1. Thanks Michael - what was the SPI game btw? One house rule I often add to CCN games is the facility to exchange cards. The standard game allows you to a play a card and then not carry out the order, but it can be argued that gives your opponent a little insight into what you're NOT doing, and it's a very slow way of changing cards. As a "scenario extra rule" I like the facility to forsake your turn and, instead, discard say up to half (or whatever you set as the rule) of the cards in your hand, and replace them from the deck without your opponent seeing them. It's not very sophisticated, but it can rescue a disaster. On the other hand, it also does away with the classic excuse for defeat, which is not always a good thing.

      Cheers - Tony

  4. Hi Tony: I forgot to mention the title - Wellington's Victory (1976), a complete treatment of Waterloo down to the company level. I still have it. A visually beautiful game with a real miniatures feel. The cavalry charge mechanism was a thing of beauty. I hope to lay it all out and play it again before I die.
    Thanks the idea on the card exchange, that's helpful.

  5. Apart from saying "just so, smart man", I'll throw in a few random thoughts.

    1. Ammo card, not sure what it was meant to represent but its been quite fun/distressing (depending on side). I wouldn't use it solo. More to the point I can think of 1 or 2 examples of such behavior. Cryslers Farm 1813 one of the US infantry regiments ran low on ammo and retreated without orders to replenish. 1st Sikh war, into 2 different battles (Moodkee and Feroshah if memory serves British cavalry retreated without sposrent reason. In one case sone blamed an RHA battery which retreated to resupply as triggered the cavalry brigade to follow in error.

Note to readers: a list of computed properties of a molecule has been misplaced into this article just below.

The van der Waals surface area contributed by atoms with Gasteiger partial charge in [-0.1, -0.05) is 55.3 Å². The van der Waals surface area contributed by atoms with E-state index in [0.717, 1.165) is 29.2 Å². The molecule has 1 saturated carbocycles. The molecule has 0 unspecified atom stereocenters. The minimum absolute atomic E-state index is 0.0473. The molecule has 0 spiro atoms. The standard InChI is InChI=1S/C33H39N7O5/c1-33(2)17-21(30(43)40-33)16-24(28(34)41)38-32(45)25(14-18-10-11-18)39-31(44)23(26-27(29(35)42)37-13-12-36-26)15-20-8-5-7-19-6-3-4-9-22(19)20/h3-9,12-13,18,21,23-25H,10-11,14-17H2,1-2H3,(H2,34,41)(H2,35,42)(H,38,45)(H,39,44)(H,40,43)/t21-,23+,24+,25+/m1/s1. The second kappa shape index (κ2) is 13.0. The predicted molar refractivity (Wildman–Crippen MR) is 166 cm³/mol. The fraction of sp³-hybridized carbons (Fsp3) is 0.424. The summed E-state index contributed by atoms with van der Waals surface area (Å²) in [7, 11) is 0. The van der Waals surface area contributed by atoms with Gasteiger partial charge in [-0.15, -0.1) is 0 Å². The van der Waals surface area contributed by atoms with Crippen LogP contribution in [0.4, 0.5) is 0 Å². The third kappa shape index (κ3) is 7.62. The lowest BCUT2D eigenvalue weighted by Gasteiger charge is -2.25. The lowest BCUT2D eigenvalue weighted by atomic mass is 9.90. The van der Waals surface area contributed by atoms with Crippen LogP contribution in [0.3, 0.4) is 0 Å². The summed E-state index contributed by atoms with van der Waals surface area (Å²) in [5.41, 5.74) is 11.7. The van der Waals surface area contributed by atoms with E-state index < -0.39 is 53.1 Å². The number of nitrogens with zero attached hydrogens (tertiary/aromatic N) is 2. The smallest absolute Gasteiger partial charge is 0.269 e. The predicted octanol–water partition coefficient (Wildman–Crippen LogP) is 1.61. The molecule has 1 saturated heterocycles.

2. We had real problems adapting the 3 zones to the sort of varied scenarios and table top teasers that we like to play so we replaced them with Generals Left and Right with a 3 hex radius and General Center with 4 hex radius. Their zones had no geographic significance but they could only use their card and only on units in their control. Units out of control could be moved on some tacticsl cards where no zone is mentioned. We use the same system with memoir but they have "on the move" notations on some cards that allow X units to move not fight in addition to ordered units. For earlier periods we just allow a player to discard any card that he cannot use and activate a unit "on the move" The latter being good for reinforcements esp. If a leader is killed tge VP is lost but he us immediately replaced with any unit.

    Ross (is there another BGotM or am I really Phil?)

    1. Hi Phil (I believe your name has been tweaked, so better just change it to fit)